Why a Game Face Helps You Win the Race

Snarly looks can help focus your energy for top performance
Why a Game Face Helps You Win the Race

Olympic swimmer Michael Phelps is the most decorated Olympic athlete ever. But this week, people were chattering about more than his butterfly stroke. They were commenting on his game face.

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Waiting for the swimming semi-final race to begin, the U.S. swimmer sat in a corner, his face contorted into a harsh scowl, as his South African rival Chad le Clos stretched and loosened up directly in front of him.

It was apparent Phelps was psyching himself up into an intense state of focus in order to put in a good performance. And he did go on to win the 200-meter butterfly, garnering another gold medal.

But does putting on a game face help athletes do better?

Absolutely, says sports counselor Joseph Janesz, PhD, LICDC, a psychotherapist for professional athletes, executives and other professionals.

“Being in the zone is key for athletic and professional performance,” Dr. Janesz says. “Prior to competition, athletes ready themselves for the competition by ‘zoning in.’ ”

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Why a game face works

Some athletes require an increase of energy or adrenaline for a top performance, Dr. Janesz says.

When they make a facial expression or roar like a lion, it activates the limbic system in the brain and turns on the fight or flight instinct, he says.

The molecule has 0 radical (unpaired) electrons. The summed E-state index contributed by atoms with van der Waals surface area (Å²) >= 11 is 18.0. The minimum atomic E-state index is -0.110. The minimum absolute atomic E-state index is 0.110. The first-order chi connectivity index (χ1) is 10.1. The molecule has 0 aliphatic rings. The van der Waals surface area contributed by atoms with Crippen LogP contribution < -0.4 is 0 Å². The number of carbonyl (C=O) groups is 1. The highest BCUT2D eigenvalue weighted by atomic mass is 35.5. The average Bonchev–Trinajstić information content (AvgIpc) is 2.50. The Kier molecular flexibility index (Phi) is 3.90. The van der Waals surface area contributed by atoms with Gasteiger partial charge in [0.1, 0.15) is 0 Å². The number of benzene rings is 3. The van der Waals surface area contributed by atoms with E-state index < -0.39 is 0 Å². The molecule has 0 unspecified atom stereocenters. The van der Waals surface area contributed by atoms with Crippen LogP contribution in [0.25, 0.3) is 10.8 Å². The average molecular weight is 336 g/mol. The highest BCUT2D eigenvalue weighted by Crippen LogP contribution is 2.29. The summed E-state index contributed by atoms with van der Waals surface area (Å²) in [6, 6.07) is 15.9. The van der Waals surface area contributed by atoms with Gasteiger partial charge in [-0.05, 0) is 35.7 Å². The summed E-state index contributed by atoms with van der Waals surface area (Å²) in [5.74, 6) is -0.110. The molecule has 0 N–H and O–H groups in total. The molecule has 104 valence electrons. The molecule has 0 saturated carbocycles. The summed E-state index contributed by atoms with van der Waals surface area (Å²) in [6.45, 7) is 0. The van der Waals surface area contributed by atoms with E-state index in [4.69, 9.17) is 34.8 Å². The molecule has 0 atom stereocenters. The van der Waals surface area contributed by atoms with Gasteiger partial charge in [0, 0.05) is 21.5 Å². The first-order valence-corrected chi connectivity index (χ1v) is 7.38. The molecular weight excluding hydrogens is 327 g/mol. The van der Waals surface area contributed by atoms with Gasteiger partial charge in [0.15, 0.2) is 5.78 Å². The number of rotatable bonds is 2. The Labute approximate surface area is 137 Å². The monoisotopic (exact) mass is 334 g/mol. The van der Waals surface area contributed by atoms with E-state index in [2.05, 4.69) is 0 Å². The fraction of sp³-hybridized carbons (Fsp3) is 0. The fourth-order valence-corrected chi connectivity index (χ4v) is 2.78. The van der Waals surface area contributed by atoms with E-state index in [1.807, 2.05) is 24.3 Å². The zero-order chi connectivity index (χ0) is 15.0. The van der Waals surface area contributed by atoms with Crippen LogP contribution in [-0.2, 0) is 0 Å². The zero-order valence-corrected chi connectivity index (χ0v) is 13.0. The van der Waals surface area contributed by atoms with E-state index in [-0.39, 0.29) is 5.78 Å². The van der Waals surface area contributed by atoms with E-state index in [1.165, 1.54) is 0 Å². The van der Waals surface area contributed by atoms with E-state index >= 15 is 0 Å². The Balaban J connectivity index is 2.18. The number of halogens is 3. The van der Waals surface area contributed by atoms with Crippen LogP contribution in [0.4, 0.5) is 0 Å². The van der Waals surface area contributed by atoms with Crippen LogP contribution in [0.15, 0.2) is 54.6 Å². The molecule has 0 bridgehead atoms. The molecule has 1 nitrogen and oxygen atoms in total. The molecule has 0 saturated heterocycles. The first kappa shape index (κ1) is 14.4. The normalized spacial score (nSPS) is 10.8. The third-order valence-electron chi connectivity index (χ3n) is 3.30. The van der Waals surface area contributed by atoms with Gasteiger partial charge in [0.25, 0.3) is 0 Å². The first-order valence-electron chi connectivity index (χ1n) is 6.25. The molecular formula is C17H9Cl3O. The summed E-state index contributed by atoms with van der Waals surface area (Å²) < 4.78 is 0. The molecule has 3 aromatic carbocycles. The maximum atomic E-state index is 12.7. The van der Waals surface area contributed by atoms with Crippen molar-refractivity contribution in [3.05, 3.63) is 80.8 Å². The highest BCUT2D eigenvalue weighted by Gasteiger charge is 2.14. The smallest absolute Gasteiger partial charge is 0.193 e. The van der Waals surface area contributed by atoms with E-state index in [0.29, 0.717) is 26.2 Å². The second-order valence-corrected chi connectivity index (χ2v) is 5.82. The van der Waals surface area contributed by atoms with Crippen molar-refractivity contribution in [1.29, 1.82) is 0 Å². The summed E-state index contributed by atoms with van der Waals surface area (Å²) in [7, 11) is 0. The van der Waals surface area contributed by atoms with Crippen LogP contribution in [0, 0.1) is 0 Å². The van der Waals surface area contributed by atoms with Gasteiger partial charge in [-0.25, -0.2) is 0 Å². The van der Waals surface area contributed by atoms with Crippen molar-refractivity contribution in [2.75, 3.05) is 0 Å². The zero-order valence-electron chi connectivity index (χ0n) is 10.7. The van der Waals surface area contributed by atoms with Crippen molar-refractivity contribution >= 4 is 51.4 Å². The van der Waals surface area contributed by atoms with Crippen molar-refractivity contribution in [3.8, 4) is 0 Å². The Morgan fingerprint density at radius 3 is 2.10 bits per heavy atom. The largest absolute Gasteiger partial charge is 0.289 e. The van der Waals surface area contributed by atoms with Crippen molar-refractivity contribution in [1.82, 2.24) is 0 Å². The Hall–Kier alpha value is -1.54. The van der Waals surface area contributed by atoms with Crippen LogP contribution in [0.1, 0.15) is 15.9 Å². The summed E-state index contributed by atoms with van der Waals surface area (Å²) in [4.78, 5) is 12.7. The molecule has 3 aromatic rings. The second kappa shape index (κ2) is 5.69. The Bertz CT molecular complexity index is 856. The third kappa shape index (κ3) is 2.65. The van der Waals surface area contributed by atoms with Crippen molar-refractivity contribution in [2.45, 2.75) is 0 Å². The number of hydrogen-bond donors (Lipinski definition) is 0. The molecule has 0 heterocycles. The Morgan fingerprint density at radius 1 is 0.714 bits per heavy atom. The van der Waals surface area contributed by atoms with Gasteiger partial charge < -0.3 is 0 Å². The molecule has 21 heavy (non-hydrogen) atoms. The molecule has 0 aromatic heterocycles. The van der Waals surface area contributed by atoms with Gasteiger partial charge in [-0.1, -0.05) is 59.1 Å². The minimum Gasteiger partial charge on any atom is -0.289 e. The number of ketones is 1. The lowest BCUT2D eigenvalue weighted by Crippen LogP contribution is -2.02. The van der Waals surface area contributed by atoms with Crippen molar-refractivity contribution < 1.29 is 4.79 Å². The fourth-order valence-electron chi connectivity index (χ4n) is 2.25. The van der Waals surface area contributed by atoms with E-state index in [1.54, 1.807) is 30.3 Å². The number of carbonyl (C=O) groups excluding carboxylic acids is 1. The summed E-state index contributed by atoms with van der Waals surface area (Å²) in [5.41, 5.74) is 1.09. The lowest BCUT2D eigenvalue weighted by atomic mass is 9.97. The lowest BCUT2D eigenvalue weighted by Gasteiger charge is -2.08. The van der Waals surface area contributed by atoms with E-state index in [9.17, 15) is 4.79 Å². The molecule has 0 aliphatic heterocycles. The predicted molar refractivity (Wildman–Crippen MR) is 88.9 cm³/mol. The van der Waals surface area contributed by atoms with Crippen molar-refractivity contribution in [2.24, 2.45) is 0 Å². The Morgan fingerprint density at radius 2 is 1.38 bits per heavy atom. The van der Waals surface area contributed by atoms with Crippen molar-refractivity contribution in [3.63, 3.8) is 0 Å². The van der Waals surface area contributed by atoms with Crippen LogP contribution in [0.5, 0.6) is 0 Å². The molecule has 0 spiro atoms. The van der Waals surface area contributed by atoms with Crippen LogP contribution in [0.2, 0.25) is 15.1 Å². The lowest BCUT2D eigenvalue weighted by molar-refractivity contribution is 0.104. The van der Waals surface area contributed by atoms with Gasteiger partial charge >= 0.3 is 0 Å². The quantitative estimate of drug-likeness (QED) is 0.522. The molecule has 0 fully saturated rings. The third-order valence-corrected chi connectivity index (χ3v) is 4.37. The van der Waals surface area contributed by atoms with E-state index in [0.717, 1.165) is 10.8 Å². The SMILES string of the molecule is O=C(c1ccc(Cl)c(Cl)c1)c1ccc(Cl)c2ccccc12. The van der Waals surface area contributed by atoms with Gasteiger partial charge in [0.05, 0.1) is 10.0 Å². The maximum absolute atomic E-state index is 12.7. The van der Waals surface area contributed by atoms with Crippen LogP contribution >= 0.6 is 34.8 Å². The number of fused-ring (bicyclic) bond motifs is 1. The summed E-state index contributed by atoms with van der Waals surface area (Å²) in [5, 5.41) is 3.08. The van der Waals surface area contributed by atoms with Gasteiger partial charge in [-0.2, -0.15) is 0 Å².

“Staring down your opponents, snarly looks, yells, the beating of one’s chest— all are ways that champions activate the power, grit or juice to focus one’s energy and compete,” Dr. Janesz says.

Don’t try this at home

Putting on a game face may be great for Olympic competition, but it’s not an effective way to deal with stresses and challenges in everyday life, Dr. Janesz says.

“Activating the limbic system for a big presentation or to deal with a difficult person may create more arousal and anxiety that could impede performance or provoke more confrontation,” Dr. Janesz says. “Dealing with difficult people requires negotiation skills, assertiveness, clear boundaries and respect.”

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All of these abilities are found within the prefrontal cortex, he says.

“I would suggest activating the prefrontal cortex, which is our executive functioning that reduces anxiety and arousal and relaxes you,” Dr. Janesz says. “This way, you are using the most intelligent and creative parts of your brain.”

Some ways to activate your prefrontal cortex include:

  • Getting adequate sleep
  • Moving your body through regular physical activity
  • Offering and accepting physical contact
  • Finding time for play
  • Finding a worthy volunteer opportunity

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